Legislative protection for all but the self-employed

The definition of the “employee” is now broadening out to
encompass the notion of, and give rights to, the “worker”

 

Employment law is abandoning its reliance on employment
status with recent legislation linking employment protection rights to “worker”
status. This means that rights are not limited to those who fulfil the narrow
definition of an employee.

Many of the reported cases explore whether someone is
self-employed or an employee. In Ready Mixed Concrete (South East) v Minister
of Pensions, 1968, 1 All ER 433, for example, a key issue was the degree of
control of the employer over the worker. Other tests of whether someone is an
employee include whether the individual is an integral part of the business and
“economic reality”, as well as mutuality of obligation.

Giving rights to “worker” status side-steps these issues.
Under the National Minimum Wage Act 1998, the Public Interest Disclosure Act 1998
and Working Time Regulations 1998, rights are conferred on anyone who works
under a contract and is not genuinely self-employed. It is no answer to an
employment tribunal claim for employers to contend that the worker was not an
employee.

Section 23 Employment Relations Act 1999 gives the Secretary
of State power to confer other employment rights on non-employees, and the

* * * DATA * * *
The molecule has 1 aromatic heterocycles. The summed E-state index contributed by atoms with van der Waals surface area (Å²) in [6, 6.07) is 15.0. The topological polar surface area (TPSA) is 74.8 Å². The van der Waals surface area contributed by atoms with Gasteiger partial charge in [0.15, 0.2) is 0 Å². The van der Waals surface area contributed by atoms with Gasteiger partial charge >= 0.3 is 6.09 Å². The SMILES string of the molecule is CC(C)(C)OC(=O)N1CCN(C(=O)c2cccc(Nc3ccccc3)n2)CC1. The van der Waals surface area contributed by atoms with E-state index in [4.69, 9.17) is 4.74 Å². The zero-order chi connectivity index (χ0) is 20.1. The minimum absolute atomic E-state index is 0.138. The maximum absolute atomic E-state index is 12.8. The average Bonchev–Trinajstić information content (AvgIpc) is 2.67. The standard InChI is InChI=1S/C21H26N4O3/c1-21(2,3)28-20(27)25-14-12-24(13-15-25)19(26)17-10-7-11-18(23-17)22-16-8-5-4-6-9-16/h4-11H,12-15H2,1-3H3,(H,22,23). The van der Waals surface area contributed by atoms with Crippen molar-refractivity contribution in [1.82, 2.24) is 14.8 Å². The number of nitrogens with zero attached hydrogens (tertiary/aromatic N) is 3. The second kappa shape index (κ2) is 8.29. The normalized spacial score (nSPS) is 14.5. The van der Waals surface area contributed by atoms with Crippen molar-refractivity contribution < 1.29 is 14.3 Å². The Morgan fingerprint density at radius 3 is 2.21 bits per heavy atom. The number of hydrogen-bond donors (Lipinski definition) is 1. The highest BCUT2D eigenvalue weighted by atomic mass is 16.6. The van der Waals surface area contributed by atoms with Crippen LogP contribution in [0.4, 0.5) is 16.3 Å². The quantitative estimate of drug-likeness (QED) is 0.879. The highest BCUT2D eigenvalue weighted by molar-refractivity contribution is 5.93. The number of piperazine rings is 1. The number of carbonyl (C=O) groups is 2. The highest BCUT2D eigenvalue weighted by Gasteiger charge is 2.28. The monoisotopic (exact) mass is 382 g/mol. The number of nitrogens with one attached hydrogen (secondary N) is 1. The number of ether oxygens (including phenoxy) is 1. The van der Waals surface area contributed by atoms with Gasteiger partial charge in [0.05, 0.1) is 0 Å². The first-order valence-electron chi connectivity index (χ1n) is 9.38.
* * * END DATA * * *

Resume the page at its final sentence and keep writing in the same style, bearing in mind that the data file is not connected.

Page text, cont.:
Government is currently consulting on the exercise of powers under this
section.

The Scottish Employment Appeal Tribunal has now entered this
debate with its decision Motorola v Davidson and Melville Craig, 2001, IRLR 4.
Davidson worked for Motorola as a mobile telephone repairer.  His contract was with Melville Craig, who
assigned him to work for Motorola.

Motorola paid Melville Craig for his services, and Melville
Craig paid Davidson. Davidson was largely subject to Motorola’s control. They
gave him instructions, provided tools, and he arranged his holidays with them.
He also wore their uniform and badges, and obeyed their rules.

If Davidson chose not to work for Motorola, that might have
breached his contract with Melville Craig but not a contract with Motorola. The
agreement between Motorola and Melville Craig gave Motorola the right to return
Davidson to them if they found him “unacceptable”.

The employment tribunal concluded that there was a
sufficient control to make Motorola the employer, so that Davidson could claim
unfair dismissal against Motorola alone. The EAT agreed.

The Motorola case has potentially profound implications for
outsourced employment. In outsourcing, the worker’s employment protection
rights are often constrained. A customer decides the worker is no longer
acceptable, and returns him to his employer, the contractor. The contractor has
no other work, and terminates employment. 

The worker used to be denied the opportunity of an effective
challenge to the customer’s decision, and effective employment protection
rights.  Under Motorola that picture has
now changed, putting the customer in the firing line. In the light of this case
all employers using outsourced or agency labour need to examine their contracts
and their practices very carefully.

Key points

·       
Recent legislation gives rights to “workers”. A
“worker” is anyone who works under a contract and is not genuinely
self-employed.

·       
Under the Employment Relations Act 1999 employment
rights can be given to non-employees.

·       
In Motorola v Davidson and Melville Craig the Scottish
EAT allowed an agency worker to claim unfair dismissal against the customer he
worked for.

·       
All employers using outsourced or agency labour need to
examine their contracts and practices carefully.

 

By Nicholas Moore is national head of employment with
Osborne Clarke OWA

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